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  • Spiteful legislation is a “full-frontal attack” on the right to strike, says TUC 

  • Government “shortcutting” scrutiny with new bill, union body warns 

The TUC has accused the government of attempting to “steamroller” through new draconian legislation which attacks the fundamental right to strike without proper consultation or scrutiny. 

The minimum service levels bill is back in parliament today (Monday) for its second reading, and would give ministers sweeping new powers that restrict the right to strike. 

If passed, it will mean that when workers democratically and lawfully vote to strike in health, education, fire, transport, border security and nuclear decommissioning, they can be forced to work and sacked if they don’t comply. 

The TUC is calling on MPs of all parties to reject this spiteful legislation, which it says is “shortcutting” normal scrutiny procedures. 

The bill gives ministers power to impose new minimum service levels through regulation. But consultations on how these regulations will work have not been published, and parliamentarians have been given no detail on how minimum service levels are intended to operate – and the government has not yet published an impact assessment for the bill.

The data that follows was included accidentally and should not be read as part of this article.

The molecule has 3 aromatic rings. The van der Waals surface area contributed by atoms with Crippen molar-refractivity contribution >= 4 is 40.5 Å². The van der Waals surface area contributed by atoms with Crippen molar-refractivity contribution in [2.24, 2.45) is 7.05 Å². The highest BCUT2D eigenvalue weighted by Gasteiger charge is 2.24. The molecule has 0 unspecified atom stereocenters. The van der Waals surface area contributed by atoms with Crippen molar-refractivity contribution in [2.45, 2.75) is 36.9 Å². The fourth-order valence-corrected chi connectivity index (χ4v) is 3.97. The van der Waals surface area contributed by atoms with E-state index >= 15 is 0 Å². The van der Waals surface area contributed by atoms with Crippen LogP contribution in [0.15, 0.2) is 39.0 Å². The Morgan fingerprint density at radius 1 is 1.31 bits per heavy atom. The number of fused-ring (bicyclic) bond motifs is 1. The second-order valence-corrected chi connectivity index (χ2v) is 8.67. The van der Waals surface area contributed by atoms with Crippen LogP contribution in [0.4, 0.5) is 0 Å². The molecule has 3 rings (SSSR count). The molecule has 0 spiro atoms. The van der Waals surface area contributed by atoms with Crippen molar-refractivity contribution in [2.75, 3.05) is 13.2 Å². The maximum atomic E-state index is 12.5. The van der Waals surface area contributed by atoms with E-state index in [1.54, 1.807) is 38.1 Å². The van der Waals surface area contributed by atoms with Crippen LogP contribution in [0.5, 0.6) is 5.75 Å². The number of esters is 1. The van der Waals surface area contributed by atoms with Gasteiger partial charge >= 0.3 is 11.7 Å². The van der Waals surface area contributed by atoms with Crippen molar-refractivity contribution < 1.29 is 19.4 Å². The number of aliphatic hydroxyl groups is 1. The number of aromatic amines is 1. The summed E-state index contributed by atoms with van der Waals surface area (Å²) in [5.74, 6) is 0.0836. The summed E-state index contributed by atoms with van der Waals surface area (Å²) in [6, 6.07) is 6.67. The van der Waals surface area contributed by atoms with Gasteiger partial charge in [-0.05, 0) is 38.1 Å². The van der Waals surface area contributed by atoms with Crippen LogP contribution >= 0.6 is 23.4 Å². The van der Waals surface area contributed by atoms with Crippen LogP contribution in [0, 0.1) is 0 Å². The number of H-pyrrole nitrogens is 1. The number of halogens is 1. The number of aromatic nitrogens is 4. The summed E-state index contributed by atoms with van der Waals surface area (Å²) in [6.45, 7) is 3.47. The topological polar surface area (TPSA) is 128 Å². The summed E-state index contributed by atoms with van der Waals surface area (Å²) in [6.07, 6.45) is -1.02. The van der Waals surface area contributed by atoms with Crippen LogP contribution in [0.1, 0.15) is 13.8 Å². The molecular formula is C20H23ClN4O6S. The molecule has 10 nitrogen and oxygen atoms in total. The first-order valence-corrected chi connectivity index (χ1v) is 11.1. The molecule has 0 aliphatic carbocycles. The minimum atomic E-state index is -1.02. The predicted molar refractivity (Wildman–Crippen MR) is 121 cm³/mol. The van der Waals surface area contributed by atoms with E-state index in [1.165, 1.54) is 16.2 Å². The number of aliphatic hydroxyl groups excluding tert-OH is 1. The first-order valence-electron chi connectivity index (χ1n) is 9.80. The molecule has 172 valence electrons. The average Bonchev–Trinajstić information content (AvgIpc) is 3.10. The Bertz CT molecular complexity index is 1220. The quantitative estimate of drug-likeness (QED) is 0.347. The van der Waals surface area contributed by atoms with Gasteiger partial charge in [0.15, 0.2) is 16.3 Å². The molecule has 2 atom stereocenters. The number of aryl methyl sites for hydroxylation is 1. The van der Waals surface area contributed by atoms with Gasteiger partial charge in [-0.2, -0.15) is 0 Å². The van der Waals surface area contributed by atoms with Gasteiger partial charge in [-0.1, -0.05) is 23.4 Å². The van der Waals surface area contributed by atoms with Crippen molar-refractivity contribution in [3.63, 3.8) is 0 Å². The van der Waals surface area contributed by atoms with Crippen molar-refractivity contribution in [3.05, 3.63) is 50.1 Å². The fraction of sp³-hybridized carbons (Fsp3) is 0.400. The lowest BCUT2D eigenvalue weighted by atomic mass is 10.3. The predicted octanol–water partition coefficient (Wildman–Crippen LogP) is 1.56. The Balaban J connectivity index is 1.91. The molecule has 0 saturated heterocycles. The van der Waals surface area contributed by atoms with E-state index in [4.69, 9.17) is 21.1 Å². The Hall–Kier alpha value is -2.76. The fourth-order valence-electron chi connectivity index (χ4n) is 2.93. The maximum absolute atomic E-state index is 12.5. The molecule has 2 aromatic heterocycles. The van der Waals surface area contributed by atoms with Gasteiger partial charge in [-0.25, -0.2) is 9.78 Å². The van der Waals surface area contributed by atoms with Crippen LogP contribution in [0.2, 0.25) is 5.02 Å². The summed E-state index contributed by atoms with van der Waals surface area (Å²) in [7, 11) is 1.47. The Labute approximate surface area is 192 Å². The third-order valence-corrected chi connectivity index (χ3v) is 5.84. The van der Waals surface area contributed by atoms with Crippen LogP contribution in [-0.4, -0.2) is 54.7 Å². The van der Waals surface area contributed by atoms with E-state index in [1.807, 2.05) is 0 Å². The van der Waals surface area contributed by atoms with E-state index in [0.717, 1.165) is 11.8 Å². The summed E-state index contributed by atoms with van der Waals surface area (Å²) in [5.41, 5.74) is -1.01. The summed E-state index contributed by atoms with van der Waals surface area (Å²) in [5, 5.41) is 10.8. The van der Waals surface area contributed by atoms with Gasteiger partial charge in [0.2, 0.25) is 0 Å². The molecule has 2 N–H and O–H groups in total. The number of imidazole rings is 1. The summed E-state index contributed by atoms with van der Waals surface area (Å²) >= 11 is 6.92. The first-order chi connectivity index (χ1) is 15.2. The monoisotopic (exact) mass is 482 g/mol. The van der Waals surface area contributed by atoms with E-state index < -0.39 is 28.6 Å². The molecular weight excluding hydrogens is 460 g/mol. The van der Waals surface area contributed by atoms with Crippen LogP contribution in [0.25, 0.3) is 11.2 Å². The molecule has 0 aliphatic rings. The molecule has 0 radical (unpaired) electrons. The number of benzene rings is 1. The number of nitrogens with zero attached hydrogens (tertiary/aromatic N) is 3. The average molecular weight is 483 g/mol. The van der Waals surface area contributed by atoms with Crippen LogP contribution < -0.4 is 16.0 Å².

The TUC says the new legislation will “do nothing” to solve the current disputes across the public sector, and “only make matters worse”. 

The impact assessment published in Autumn alongside the government’s previous Bill, aiming to set minimum service levels in transport, shows how minimum service levels could poison industrial relations – lengthening disputes and leading to more frequent industrial action. 

TUC General Secretary Paul Nowak said:  

"This draconian bill is a full-frontal attack on the right to strike – and the government is trying to steamroller it through parliament, without proper consultation or scrutiny. 

“This spiteful legislation would mean that when workers democratically vote to strike, they can be forced to work and sacked if they don’t comply.   

“Make no mistake – this is undemocratic, unworkable and likely illegal. 

“And it will do nothing to solve the current disputes across the economy – but only make matters worse. 

“Workers are facing a living standards emergency. But with inflation running at over 10%, ministers are making it harder for working people to secure better pay and conditions. 

“It’s time the government got its priorities straight. 

“Instead of scheming up new ways to attack the right to strike, ministers should get pay rising across the economy – starting with a decent pay rise for workers across the public sector.” 

Editors note

- About the TUC: The Trades Union Congress (TUC) exists to make the working world a better place for everyone. We bring together the 5.5 million working people who make up our 48 member unions. We support unions to grow and thrive, and we stand up for everyone who works for a living. 


TUC press office   
020 7467 1248  

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